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Some of us do choose to honor a particular service member for a variety of reasons. For example, when I debuted my 1976 police car at the Police Week ceremonies in Washington, DC several years ago, I had dedicated it to a friend that I worked with, but relocated to Reading, Pennsylvania, and was subsequently killed in the line of duty there. My Dodge is permanently dedicated to a locally based state trooper who was killed in the line of duty in 2005. I didn't personally know Corporal Pokorny, but his senseless death touched a lot of lives in this area. Some things are just the right things to do.

As I have stated in the past, ownership of these vehicles entails more responsibility than other collector cars. These are not commissioned vehicles of a governmental entity. It does not matters if the owner is a commissioned law enforcement officer, emergency manager, paramedic, or fire fighter. The same issues can be present for owners of fire trucks and ambulances. We all have to subscribe to a higher plane of behavior when operating these vehicles on public roads and at events.

There are few laws in place anywhere that address the private ownership of emergency vehicles. The ones that are in place are definitely not to our benefit. I have spoke of Colorado and New Hampshire passing laws regarding lighting that have significantly hampered our efforts. Our behavior can be a factor in whether or not more of these restrictive laws are passed in the future in any given state. This is largely why EVOOA adopted an ethics code that all members have to adhere to as a condition of membership. It can be viewed publicly on our web site. From the feedback we have received from numerous police agencies since its inception, it should be viewed as a model for behavior for owners affiliated or not.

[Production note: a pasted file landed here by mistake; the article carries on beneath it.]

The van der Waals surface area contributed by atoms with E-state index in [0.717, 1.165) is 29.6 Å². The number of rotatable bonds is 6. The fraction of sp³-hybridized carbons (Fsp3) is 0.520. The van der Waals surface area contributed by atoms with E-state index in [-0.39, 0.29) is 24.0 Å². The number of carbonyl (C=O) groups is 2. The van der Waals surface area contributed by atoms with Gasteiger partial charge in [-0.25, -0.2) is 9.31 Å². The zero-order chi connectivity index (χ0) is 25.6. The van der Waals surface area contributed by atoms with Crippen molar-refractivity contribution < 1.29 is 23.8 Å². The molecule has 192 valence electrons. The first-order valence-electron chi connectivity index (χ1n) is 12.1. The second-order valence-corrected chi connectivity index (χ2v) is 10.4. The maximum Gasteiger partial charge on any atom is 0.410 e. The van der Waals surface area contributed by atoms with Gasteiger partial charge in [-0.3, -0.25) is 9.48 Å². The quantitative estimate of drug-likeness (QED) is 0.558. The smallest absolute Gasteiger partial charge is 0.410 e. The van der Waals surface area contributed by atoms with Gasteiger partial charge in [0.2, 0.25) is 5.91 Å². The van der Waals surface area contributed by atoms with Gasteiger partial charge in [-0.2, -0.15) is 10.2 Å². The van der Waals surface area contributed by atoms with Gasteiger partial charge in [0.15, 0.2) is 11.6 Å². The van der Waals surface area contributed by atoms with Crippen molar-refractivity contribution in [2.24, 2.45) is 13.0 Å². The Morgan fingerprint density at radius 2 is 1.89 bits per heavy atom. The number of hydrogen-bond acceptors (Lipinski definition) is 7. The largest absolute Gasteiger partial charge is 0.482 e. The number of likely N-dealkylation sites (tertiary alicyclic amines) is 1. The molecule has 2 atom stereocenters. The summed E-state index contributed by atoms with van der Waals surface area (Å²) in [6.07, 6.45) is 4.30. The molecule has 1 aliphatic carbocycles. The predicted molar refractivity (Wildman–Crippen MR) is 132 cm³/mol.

The good news is that the overwhelming percentages of owners already behave in the manner befitting being a part of the EV hobby. This bodes well for everyone in the as we are judged by the company we keep, right or wrong. We had, and still do have, a minute segment of collectors that are what we call "problem children." These individuals call very negative attention to themselves, and too often to us all by association. They seem to thrive on personal agendas and have created their own kind of anarchy in the process. Several just have behaved in a lesser than responsible way at shows and just in traveling to events. The Internet has been a tool for a few of them to create chaos, as certain individuals feel empowered behind the keyboard where they wouldn't in real life situations.